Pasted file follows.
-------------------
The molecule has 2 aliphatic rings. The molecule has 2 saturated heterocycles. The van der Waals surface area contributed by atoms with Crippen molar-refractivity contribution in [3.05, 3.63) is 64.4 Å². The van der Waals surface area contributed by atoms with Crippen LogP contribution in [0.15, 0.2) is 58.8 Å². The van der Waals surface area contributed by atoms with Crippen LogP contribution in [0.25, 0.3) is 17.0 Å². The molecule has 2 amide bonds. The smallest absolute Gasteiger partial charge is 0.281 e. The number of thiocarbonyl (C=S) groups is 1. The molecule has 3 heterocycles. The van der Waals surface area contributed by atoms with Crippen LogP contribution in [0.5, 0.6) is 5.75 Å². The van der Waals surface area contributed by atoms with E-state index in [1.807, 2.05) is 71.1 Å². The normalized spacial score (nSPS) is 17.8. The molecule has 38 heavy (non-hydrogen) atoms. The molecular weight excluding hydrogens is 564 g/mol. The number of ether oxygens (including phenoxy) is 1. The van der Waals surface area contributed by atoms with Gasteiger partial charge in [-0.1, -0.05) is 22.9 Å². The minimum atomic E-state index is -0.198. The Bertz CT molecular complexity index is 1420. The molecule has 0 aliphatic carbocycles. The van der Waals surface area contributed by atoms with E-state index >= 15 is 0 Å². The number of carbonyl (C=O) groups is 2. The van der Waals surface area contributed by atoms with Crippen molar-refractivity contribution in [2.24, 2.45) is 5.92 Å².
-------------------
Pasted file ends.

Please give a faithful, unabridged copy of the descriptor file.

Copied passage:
The molecule has 2 aliphatic rings. The molecule has 2 saturated heterocycles. The van der Waals surface area contributed by atoms with Crippen molar-refractivity contribution in [3.05, 3.63) is 64.4 Å². The van der Waals surface area contributed by atoms with Crippen LogP contribution in [0.15, 0.2) is 58.8 Å². The van der Waals surface area contributed by atoms with Crippen LogP contribution in [0.25, 0.3) is 17.0 Å². The molecule has 2 amide bonds. The smallest absolute Gasteiger partial charge is 0.281 e. The number of thiocarbonyl (C=S) groups is 1. The molecule has 3 heterocycles. The van der Waals surface area contributed by atoms with Crippen LogP contribution in [0.5, 0.6) is 5.75 Å². The van der Waals surface area contributed by atoms with E-state index in [1.807, 2.05) is 71.1 Å². The normalized spacial score (nSPS) is 17.8. The molecule has 38 heavy (non-hydrogen) atoms. The molecular weight excluding hydrogens is 564 g/mol. The number of ether oxygens (including phenoxy) is 1. The van der Waals surface area contributed by atoms with Gasteiger partial charge in [-0.1, -0.05) is 22.9 Å². The minimum atomic E-state index is -0.198. The Bertz CT molecular complexity index is 1420. The molecule has 0 aliphatic carbocycles. The van der Waals surface area contributed by atoms with E-state index >= 15 is 0 Å². The number of carbonyl (C=O) groups is 2. The van der Waals surface area contributed by atoms with Crippen molar-refractivity contribution in [2.24, 2.45) is 5.92 Å².